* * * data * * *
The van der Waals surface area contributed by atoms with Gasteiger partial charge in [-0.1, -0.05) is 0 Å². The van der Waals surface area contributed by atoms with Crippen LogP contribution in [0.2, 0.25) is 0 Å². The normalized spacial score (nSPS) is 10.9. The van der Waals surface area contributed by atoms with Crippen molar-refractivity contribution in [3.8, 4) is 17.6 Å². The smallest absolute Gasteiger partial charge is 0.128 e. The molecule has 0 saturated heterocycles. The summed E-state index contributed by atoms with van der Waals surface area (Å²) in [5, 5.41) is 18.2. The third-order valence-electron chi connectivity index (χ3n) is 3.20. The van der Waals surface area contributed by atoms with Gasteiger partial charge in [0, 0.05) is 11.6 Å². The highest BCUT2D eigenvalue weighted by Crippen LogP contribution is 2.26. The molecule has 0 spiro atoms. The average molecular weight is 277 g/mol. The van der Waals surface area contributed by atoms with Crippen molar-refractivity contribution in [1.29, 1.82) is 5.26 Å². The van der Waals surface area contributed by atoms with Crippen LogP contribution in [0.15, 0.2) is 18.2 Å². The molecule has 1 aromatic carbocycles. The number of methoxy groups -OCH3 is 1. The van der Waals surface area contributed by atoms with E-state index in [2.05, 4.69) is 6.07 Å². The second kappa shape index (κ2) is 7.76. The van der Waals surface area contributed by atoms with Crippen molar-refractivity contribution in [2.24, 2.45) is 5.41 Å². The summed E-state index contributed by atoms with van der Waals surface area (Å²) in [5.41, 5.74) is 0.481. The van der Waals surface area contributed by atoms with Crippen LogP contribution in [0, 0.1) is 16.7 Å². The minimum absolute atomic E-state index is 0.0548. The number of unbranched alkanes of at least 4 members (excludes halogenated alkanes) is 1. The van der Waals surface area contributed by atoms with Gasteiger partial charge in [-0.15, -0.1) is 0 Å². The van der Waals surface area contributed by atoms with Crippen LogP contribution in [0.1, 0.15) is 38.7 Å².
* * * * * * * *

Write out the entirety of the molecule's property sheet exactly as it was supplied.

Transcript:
The van der Waals surface area contributed by atoms with Gasteiger partial charge in [-0.1, -0.05) is 0 Å². The van der Waals surface area contributed by atoms with Crippen LogP contribution in [0.2, 0.25) is 0 Å². The normalized spacial score (nSPS) is 10.9. The van der Waals surface area contributed by atoms with Crippen molar-refractivity contribution in [3.8, 4) is 17.6 Å². The smallest absolute Gasteiger partial charge is 0.128 e. The molecule has 0 saturated heterocycles. The summed E-state index contributed by atoms with van der Waals surface area (Å²) in [5, 5.41) is 18.2. The third-order valence-electron chi connectivity index (χ3n) is 3.20. The van der Waals surface area contributed by atoms with Gasteiger partial charge in [0, 0.05) is 11.6 Å². The highest BCUT2D eigenvalue weighted by Crippen LogP contribution is 2.26. The molecule has 0 spiro atoms. The average molecular weight is 277 g/mol. The van der Waals surface area contributed by atoms with Crippen molar-refractivity contribution in [1.29, 1.82) is 5.26 Å². The van der Waals surface area contributed by atoms with Crippen LogP contribution in [0.15, 0.2) is 18.2 Å². The molecule has 1 aromatic carbocycles. The number of methoxy groups -OCH3 is 1. The van der Waals surface area contributed by atoms with E-state index in [2.05, 4.69) is 6.07 Å². The second kappa shape index (κ2) is 7.76. The van der Waals surface area contributed by atoms with Crippen molar-refractivity contribution in [2.24, 2.45) is 5.41 Å². The summed E-state index contributed by atoms with van der Waals surface area (Å²) in [5.41, 5.74) is 0.481. The van der Waals surface area contributed by atoms with Crippen LogP contribution in [0, 0.1) is 16.7 Å². The minimum absolute atomic E-state index is 0.0548. The number of unbranched alkanes of at least 4 members (excludes halogenated alkanes) is 1. The van der Waals surface area contributed by atoms with Gasteiger partial charge in [-0.15, -0.1) is 0 Å². The van der Waals surface area contributed by atoms with Crippen LogP contribution in [0.1, 0.15) is 38.7 Å².